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Mar 31, 2011

Gov. Rick Scott to plans cuts to services for developmentally disabled

Gov. Rick Scott to plan cuts to services for developmentally disabled
Deficit prompts Gov. Rick Scott to plan cuts to services for developmentally disabled

Gov. Scott plans to slash rates and shift funds to get agency out of $170 million hole.
TALLAHASSEE - Due to a shockingly large deficit, Gov. Rick Scott is planning to invoke his emergency powers and make deep cuts to the rates charged by group homes and caseworkers who help the developmentally disabled.

Scott could announce a 15 percent rate cut as early as today to close the $170 million budget gap in the Agency for Persons with Disabilities, according to lawmakers who were briefed Wednesday.

The deficit - which exceeds the agency's spending authority by nearly 20 percent - is partly the legacy of lawsuits, poor planning by the Legislature and a nearly $20 million veto by Scott's predecessor, Charlie Crist, who starved the program of savings when he refused to trim provider rates last summer.

Those who provide services to the nearly 30,000 Floridians with cerebral palsy, autism and Down syndrome say they aren't concerned with the origin of the deficit as much as the effect of deep rate cuts.

"This would be a catastrophe," said Kingsley Ross, an advocate and lobbyist for Sunrise Community, a Miami-based group home operator.

For the past three years, Ross said, providers have shouldered rate cuts. They're now operating on the thinnest of margins.

"The system can't take this," Ross said. "Eventually, we will have to cut jobs and reduce services."

Scott's spokesman, Brian Burgess, said the governor doesn't want to harm the developmentally disabled. But, he said, the state has put off tough choices for too long and now the bill has come due.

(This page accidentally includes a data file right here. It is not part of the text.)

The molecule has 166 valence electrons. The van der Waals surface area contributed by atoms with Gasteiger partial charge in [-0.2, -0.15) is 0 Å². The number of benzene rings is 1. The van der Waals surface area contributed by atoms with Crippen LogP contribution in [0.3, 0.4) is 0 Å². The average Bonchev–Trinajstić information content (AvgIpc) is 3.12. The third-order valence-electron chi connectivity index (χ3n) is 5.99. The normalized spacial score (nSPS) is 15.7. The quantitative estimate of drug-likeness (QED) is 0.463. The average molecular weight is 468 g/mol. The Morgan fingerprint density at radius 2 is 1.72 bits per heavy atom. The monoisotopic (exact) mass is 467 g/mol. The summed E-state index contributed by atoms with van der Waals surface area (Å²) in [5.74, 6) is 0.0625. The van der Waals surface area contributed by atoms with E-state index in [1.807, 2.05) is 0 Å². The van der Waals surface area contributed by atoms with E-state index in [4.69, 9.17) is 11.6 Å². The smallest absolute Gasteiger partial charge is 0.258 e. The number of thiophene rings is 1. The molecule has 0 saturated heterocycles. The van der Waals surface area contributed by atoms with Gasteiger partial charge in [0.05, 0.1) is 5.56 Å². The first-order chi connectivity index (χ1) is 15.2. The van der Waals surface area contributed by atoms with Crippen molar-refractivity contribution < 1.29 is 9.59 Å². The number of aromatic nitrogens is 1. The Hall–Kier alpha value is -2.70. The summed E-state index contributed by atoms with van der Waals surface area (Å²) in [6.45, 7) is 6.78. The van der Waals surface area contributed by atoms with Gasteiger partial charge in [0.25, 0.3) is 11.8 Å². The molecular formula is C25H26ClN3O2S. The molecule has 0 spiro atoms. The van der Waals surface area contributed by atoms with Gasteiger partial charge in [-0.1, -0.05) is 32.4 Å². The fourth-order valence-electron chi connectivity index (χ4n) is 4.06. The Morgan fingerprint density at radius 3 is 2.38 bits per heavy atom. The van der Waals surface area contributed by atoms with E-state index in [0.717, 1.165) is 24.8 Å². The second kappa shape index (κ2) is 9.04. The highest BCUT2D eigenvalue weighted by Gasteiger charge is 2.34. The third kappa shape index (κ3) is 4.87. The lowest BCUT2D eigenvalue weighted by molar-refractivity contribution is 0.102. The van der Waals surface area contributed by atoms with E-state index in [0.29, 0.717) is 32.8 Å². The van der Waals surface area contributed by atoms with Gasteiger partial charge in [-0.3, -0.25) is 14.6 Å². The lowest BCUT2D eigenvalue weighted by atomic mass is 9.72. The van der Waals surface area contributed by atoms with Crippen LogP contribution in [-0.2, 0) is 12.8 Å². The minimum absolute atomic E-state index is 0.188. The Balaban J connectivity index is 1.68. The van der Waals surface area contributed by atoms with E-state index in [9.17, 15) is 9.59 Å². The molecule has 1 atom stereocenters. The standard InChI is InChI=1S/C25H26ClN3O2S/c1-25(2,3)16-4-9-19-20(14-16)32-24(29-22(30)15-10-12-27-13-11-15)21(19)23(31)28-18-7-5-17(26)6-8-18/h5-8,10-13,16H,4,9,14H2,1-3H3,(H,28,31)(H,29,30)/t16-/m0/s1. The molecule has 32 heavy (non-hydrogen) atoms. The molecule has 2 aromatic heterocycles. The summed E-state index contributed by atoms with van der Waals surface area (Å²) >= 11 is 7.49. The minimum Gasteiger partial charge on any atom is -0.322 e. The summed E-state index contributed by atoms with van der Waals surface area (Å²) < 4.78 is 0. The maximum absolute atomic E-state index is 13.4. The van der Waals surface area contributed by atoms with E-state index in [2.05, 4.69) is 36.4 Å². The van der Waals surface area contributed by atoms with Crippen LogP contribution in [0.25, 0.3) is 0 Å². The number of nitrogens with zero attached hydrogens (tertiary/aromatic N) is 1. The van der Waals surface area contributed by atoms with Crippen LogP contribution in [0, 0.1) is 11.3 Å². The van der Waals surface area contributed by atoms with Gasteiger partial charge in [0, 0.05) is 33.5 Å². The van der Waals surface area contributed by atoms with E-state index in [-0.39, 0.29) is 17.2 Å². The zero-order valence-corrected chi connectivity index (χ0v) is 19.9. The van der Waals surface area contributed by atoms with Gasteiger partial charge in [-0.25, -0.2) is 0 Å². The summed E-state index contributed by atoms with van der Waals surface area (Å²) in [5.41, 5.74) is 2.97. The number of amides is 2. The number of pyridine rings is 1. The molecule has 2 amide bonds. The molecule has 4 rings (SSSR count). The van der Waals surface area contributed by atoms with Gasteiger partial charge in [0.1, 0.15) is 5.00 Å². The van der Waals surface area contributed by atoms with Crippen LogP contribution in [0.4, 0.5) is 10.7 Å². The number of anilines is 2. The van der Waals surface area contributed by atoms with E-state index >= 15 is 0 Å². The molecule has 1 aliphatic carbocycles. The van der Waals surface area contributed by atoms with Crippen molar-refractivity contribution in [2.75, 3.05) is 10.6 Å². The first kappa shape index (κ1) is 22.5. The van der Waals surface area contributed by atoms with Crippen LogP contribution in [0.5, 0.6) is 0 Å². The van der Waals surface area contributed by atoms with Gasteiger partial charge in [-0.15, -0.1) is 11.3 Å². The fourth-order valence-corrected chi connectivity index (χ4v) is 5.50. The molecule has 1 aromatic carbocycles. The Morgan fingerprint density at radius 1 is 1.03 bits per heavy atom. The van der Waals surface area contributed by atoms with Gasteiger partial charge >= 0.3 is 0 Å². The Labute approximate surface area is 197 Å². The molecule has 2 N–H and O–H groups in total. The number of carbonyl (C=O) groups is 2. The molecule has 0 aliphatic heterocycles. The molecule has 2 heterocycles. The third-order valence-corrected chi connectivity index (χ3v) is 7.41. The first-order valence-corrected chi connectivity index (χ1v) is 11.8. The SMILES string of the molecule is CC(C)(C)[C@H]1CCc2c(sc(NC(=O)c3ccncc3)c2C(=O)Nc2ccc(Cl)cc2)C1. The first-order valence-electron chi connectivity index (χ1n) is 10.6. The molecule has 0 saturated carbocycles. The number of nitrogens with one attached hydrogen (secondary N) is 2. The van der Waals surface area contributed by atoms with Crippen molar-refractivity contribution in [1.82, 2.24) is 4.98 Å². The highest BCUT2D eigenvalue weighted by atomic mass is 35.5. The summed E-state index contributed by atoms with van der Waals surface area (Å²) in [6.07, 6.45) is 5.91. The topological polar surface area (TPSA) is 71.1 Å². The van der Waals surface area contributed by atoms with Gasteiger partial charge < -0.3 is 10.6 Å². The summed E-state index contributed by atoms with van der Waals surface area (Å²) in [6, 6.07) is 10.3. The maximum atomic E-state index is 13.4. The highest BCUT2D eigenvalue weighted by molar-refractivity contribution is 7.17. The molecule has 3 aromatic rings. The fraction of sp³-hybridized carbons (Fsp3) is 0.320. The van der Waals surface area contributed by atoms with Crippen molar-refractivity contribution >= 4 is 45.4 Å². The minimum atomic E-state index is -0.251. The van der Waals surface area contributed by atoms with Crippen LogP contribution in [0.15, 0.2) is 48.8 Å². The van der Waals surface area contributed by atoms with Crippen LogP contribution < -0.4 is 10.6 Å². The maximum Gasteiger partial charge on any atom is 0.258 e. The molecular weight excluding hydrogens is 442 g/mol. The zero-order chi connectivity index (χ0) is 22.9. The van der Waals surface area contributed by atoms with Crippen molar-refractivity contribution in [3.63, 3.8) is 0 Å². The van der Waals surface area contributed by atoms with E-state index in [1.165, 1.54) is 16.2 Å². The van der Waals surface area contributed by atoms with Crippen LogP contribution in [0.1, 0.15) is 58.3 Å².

Burgess said paring the budget now will put the state in a better position to pay future expenses on the neediest.

"Yes it's painful," Burgess said. "But we're trying to alleviate the pain long term."

Florida has a constitutional requirement for a balanced budget, but federally created Medicaid-related entitlement programs can go into deficit from time to time if the number of recipients increases or the cost for needed services rise.

Next year, the Legislature estimates that the entire state budget will have a $3.75 billion shortfall. So lawmakers are trimming programs.

Troubled by the deficit in the Agency for Persons with Disabilities, Scott ordered an inquiry. The results of the investigation are scheduled to be released today.

The Legislature tried to cut the program for the developmentally disabled last year. But Gov. Crist refused. He vetoed a 2.5 percent provider rate reduction, which helped lead the program in deficit.

Meantime, lawmakers didn't budget enough money for the program to account for the fact that thousands of recipients had sued to block a system of service reductions and cuts to the program.

When times were flush five years ago, legislators expanded the rolls of the Medicaid program by about 5,000 - a move that brought cheers from advocates for the disabled. They fretted that about 15,000 developmentally disabled people were on a waiting list but unable to receive services.

The waiting list has only grown. Medical costs have increased. But state tax collections plummeted and then flatlined.

Add all those factors together, and the deficit in the $850 million program for the developmentally disabled is about $170 million, according to the Florida House's proposed budget. The budget proposes to fix this year's deficit by shifting money from special accounts.

But the Senate offers no such solution, leaving Gov. Scott few choices. Neither he nor his fellow Republicans want to raise taxes to fill the deficit.

Scott's proposal to reduce rates by 15 percent should save about $34 million. The rest of the deficit would be plugged by shifting agency money and reducing the rates of South Florida providers who get slightly higher reimbursements.

Sen. Joe Negron, a Stuart Republican who chairs the Senate's health budget committee, and Rep. Matt Hudson, chairman of the House health budget committee, said they were briefed on the plan and support Scott.

"The governor wants to fix a problem," Negron said. "And this deficit is a big problem."
By Marc Caputo, Times/Herald Tallahassee Bureau


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